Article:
1995; Gay, 2000; Ladson-Billings, 1995) rather than classroom management. The recent

interest in CRCM from Weinstein et al. (2003, 2004) is theoretical in nature rather than

researched based. However, Brown (2002, 2003) conducted a study of 13 urban teachers

(1st -12th grade) from seven U.S. cities. Brown used an extensive interview to gain

insight into how the teachers effectively managed their culturally and linguistically

diverse classrooms in mostly low income, urban schools. Brown's research was linked to

culturally responsive pedagogy literature (his research preceded Weinstein et al. [2003]

CRCM framework) and examined what teachers said they were doing to manage their

classrooms successfully. Results from this study showed that the 13 teachers interviewed

said they cared about their students and their success, acted with authority and

assertiveness, and used congruent communication patterns with their students. Brown's

research incorporated many of the components of CRCM but only went so far as to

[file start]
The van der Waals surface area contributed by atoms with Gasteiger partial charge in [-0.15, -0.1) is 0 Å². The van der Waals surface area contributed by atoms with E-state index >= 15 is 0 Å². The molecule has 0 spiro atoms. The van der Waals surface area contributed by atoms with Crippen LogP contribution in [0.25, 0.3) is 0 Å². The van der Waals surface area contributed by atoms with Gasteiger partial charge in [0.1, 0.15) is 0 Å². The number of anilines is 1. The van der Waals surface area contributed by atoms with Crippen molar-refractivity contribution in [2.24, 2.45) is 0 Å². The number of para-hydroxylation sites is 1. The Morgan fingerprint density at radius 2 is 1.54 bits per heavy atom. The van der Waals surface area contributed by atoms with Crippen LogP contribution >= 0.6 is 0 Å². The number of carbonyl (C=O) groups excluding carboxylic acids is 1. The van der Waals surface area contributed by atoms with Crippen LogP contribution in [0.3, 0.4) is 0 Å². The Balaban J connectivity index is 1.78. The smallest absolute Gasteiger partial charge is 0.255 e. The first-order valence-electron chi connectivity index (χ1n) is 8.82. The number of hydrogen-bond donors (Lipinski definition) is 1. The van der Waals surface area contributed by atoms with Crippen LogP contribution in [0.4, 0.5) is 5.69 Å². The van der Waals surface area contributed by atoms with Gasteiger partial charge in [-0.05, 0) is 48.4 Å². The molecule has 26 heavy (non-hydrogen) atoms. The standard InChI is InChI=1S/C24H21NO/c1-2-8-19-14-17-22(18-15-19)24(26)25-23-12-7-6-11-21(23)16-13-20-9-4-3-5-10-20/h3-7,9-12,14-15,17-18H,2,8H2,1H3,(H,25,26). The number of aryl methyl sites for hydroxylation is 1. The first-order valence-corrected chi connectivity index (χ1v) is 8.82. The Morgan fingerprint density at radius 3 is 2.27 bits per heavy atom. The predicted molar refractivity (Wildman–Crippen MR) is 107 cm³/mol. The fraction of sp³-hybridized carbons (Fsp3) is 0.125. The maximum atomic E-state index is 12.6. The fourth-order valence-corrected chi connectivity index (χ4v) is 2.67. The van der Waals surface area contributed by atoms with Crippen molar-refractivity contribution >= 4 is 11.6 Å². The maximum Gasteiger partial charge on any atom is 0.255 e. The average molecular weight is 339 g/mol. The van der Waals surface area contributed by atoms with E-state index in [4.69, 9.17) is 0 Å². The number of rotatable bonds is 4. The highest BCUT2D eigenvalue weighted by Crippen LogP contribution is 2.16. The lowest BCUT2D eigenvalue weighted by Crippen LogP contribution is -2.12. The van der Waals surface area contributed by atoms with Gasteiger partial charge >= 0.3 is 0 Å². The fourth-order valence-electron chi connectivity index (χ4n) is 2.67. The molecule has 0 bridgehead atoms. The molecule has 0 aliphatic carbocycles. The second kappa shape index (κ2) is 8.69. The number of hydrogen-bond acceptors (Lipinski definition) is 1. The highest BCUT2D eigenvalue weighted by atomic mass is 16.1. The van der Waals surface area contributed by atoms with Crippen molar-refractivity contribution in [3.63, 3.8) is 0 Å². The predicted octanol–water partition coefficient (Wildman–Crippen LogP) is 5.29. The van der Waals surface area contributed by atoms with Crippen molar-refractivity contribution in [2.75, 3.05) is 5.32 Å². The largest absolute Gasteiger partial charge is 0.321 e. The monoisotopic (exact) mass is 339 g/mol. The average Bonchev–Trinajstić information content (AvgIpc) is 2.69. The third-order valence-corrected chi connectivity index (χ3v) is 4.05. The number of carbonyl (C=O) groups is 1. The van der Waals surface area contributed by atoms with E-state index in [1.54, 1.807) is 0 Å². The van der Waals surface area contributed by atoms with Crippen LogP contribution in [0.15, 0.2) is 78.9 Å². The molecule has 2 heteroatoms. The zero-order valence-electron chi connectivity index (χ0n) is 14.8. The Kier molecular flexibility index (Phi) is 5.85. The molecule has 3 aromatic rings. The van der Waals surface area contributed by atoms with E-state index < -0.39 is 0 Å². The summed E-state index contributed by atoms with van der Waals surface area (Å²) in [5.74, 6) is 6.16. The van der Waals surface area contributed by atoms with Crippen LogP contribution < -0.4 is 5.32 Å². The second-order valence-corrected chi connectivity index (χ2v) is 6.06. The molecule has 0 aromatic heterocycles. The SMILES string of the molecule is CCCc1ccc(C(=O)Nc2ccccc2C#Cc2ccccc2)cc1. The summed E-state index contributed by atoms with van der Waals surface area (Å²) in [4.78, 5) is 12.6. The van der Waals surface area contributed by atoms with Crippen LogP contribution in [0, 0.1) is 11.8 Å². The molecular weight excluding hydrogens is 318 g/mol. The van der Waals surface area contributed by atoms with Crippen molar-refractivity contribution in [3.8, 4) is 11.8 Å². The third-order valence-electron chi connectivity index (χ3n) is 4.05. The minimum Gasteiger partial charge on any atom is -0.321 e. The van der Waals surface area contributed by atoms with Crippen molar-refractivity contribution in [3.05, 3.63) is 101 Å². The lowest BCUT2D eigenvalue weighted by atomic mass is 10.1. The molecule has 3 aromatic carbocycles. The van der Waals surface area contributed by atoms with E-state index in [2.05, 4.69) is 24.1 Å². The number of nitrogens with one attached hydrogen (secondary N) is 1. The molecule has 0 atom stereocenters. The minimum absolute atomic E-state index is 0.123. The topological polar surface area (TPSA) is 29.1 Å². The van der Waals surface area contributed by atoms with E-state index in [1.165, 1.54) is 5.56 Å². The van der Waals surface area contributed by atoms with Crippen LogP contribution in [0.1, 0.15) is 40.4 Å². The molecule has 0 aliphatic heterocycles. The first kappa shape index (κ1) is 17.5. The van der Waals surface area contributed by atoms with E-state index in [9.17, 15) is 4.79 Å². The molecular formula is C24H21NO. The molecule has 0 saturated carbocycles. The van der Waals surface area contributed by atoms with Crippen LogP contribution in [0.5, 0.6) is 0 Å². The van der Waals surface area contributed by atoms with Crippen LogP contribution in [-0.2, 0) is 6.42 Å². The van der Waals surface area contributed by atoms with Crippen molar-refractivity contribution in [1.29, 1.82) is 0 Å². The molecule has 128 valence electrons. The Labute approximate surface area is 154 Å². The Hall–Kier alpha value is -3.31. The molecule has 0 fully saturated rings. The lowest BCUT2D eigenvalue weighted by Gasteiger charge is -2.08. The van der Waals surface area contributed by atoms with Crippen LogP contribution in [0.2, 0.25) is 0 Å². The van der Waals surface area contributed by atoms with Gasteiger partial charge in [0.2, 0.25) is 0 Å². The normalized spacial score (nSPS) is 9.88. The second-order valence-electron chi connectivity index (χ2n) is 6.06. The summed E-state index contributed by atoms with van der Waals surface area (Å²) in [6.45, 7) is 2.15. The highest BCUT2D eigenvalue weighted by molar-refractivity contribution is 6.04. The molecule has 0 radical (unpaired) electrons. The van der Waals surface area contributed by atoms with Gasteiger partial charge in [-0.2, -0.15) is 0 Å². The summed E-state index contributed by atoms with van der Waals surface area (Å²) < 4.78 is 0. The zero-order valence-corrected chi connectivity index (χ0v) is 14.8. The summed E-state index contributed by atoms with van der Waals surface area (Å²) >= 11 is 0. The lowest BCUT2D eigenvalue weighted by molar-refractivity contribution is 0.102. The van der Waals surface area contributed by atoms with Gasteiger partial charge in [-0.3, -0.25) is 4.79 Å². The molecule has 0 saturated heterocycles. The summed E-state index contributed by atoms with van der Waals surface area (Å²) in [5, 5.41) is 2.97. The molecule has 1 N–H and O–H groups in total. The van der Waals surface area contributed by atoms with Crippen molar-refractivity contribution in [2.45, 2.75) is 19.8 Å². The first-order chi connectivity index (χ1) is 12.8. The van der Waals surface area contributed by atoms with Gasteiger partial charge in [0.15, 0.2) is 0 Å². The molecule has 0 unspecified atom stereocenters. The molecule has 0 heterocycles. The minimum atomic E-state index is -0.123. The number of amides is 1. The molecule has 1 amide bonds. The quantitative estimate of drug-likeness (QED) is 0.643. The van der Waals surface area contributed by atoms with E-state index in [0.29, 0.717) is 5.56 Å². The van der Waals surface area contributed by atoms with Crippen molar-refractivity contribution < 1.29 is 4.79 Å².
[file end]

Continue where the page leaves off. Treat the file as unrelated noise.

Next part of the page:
describe what teachers said they did. Brown had no observational data to back these

claims, and neither does the interview data show what these strategies looked like in the

different classrooms.









Currently, we know what Weinstein et al. (2003, 2004) proposed as necessary

components for CRCM and we know that 13 successful teachers from Brown (2002,

2003) said they were caring, assertive, and used culturally congruent communication with

their students, but we do not have a clear picture of what this looks like in different

classrooms. My research of 3 elementary teachers in predominantly African American

classrooms utilized both observational and interview data to add insight into the strategies

used by teachers who were effective managers in predominately African American, high

poverty classrooms.














CHAPTER 3
THEORETICAL PERSPECTIVE AND METHODOLOGY

The purpose of this study was to examine the beliefs, understandings, and

pedagogy of novice teachers who were considered to be effective classroom managers in

high poverty, predominately African American classrooms. Specifically, how did these

novice teachers define classroom management and establish classroom community,

routines, and procedures, define misbehaviors and address misbehavior in the classroom?

Last, what part, if any, does culture play in successful classroom management in the

context of a low SES, mostly African American student body?